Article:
Bring your own device, also known as BYOD, has taken off in corporate America. Corporations are now offering stipends
to their employees to cover the full or partial cost of their personal mobile devices, such as a smartphone or tablet. The end result of BYOD is that employees are now using their personal mobile devices to manage their personal lives and their work lives. While it is easy to see the huge cost savings to corporations with a BYOD policy, this merging of work apps onto employees' personal mobile devices can have a negative impact on their work productivity and time off. In this article, I offer five quick tips to help managers assist employees to establish healthy boundaries between their work life and personal life so that both companies and employees can receive the full benefits of BYOD.
Encourage employees to keep their work apps and data separated from their personal apps and data.
Separating work and personal apps will help employees stay more productive during the workday. For example, when they are accessing work apps from their BYOD, a game won't pop up that they might be tempted to play. As a bonus for employees, a clean separation will help them resist the temptation to review work documents when they are out to dinner with family or friends and they access their mobile device for personal use. With this tip, think: Out of sight, out of mind.
Offer employees easy-to-use BYOD and security on their work apps and data.
With easy-to-use security, employees are more likely to place it on their own device and use it. For example, if easy security is not available, children could accidentally end up corrupting company data when playing games on their parent's device. In addition, when employees lose their mobile device, the corporate data and network will be better protected. This security should be part of each enterprise mobile app as a way to best mitigate inappropriate access to company data.
Create BYOD work apps that allow audio notice to be turned off.
How many times have we interrupted a fun outing with our friends when we hear that little chirp of a personal text coming in? The same holds true when audio notice is set to "on" for work apps, especially email. Make sure to create BYOD apps that allow your employees to turn off the audio, while allowing them to keep the audio on for their personal apps.
Separating work and personal apps will help employees stay more productive.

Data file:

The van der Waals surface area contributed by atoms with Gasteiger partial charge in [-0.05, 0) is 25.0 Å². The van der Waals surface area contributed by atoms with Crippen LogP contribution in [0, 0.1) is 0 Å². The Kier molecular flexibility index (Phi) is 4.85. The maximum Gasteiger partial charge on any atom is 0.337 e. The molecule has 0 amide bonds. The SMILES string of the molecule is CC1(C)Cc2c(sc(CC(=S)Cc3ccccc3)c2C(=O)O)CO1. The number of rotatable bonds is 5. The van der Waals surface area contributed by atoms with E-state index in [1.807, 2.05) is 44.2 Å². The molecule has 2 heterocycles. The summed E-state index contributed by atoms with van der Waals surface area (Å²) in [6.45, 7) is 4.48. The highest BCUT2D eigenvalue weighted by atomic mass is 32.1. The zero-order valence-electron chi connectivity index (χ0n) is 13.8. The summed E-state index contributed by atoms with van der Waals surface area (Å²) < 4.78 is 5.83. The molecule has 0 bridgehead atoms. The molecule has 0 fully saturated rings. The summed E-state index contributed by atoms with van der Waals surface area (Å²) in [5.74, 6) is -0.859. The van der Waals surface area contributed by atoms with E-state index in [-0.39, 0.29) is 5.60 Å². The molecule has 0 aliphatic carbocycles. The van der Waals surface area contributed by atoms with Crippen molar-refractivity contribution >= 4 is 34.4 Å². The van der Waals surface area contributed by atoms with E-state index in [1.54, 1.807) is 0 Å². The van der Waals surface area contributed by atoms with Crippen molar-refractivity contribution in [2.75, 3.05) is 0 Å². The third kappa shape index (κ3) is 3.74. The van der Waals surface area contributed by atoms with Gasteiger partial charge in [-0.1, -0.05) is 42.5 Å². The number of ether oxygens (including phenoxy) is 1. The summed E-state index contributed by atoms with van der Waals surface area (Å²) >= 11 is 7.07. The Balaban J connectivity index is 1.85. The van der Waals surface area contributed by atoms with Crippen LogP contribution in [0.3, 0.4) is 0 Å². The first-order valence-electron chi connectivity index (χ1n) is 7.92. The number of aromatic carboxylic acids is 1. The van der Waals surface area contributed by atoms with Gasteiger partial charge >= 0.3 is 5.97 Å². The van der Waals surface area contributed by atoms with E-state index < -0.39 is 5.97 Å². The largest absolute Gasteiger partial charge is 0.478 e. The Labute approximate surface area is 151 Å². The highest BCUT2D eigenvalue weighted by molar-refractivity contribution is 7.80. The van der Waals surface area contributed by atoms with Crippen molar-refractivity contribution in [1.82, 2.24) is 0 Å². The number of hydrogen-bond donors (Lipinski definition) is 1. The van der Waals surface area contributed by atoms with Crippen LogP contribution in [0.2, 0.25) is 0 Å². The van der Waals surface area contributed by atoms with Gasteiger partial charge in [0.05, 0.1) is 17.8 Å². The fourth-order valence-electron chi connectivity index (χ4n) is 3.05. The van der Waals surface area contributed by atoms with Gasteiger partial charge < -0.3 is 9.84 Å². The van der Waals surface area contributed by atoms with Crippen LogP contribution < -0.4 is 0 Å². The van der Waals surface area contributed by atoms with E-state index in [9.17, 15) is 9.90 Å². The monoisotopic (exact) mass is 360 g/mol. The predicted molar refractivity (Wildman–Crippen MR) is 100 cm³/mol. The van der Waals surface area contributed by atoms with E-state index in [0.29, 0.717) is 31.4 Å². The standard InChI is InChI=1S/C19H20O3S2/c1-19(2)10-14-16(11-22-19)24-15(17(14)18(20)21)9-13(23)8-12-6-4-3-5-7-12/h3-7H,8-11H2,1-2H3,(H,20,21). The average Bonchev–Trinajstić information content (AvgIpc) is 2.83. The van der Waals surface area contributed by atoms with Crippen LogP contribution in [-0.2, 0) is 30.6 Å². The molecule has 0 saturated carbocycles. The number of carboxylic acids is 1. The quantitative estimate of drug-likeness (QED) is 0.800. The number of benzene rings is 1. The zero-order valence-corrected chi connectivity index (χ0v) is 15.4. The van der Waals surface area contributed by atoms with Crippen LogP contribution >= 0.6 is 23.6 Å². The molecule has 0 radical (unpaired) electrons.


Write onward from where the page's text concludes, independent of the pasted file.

Require employees to regularly upload company data to servers.
One of the best ways to preserve corporate data residing on your employees' personal mobile devices is to have them regularly upload or back up the data onto your company's servers. You could offer employees an app that sends them reminders to upload their data, or you could create mobile apps that have this reminder embedded in them. Placing auto-reminders on calendars is also an easy way to help employees remember to complete this step. Make sure to document easy-to-follow steps for the upload process, or employees won't do this step even if reminders are received.
Require terminated employees to remove all company apps and upload all company data when leaving the company.
This is a very important step to complete when employees leave your company. Corporations are often pulled into lawsuits years after an employee leaves the company. Employees cannot be expected to retain corporate data on BYOD especially when they upgrade these devices every few years. In addition, make sure employees' access to corporate BYOD apps is turned off on their last day of employment. This is a normal procedure for company applications, but it might be overlooked on company BYOD apps.
As BYOD continues to evolve and integrate itself into our lives through our personal mobile devices, we will have to work even harder at defining where our work life stops and our personal life begins. These five simple steps are just the beginning of setting healthy boundaries between BYOD and security so that your mobile users can enjoy accessing corporate data from their personal mobile apps without it overtaking their personal lives.
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Kay Diller asks:
Do you find the work-life balance hard with BYOD?
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